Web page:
My family and I were watching Disney’s Christmas Carol from last year that was recently released on DVD. In the movie, Ebenezer Scrooge says that Christmas is balderdash. My father made a comment wondering what the origin of that word was. So, I set out last night to look it up and was inspired by the various ways we say “nonsense” in English.
We have several ways of expressing the idea that something, such as talk or writing, is a bunch of nonsense. Here are a few:
- It’s balderdash! – This is a very old term of an unknown origin that dates back to the late 16th century and originally meant a mix of liquors. By the end of the 17th century, it meant a senseless mix of words.
- That’s bunk! – This expression’s origins are founded in American history. The word is actually short for Buncombe County in North Carolina which was represented in Congress in 1820 by Felix Walter. At the time, the question of slavery was deeply dividing the nation and the Congress was debating whether or not to admit Missouri in the Union as a slave or free state. After a lot of debates and just before the final vote, Representative Walker gave his opinion on the matter. Unfortunately, he gave a really, really bad speech “for Buncombe.” The term immediately became a joke in Washington referring to any nonsensical speech. Eventually, the term entered common speech.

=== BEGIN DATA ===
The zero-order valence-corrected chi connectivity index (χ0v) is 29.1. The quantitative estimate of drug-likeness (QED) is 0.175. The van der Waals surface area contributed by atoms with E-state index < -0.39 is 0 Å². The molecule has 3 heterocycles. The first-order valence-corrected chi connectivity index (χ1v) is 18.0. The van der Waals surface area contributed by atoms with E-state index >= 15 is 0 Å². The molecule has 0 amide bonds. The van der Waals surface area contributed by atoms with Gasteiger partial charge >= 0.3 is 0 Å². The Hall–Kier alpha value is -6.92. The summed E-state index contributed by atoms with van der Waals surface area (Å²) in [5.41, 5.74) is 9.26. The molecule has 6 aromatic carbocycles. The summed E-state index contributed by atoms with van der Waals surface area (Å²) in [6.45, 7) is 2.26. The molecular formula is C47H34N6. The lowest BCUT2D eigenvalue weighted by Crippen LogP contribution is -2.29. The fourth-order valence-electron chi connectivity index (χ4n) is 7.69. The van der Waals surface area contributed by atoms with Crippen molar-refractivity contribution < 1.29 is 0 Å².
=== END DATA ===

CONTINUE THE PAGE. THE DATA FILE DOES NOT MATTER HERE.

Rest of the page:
- What a bunch of drivel! – To drivel means to have saliva dripping from the mouth. For hundreds of years, a drivel meant an idiot or very stupid person such as those who walked around with an empty look on their face and their mouths open with saliva drooling from their mouths. This meaning is obsolete today. From here though, the association was made to nonsense or lack of intelligence.
- What poppycock! – I was a bit shocked at the origin of this word since I’ve heard this one through the years. This word is derived from two Dutch words and literally means soft or mushy shit!! In Dutch, pappekak is quite vulgar! I’m sure most English speakers who use this term have no idea what they are really saying.
- That’s a load of rubbish! – Rubbish is a typical British word for the things you throw away. In the expression above, it refers to any untruth or nonsense. In American English, ‘rubbish’ would be replaced with ‘garbage.’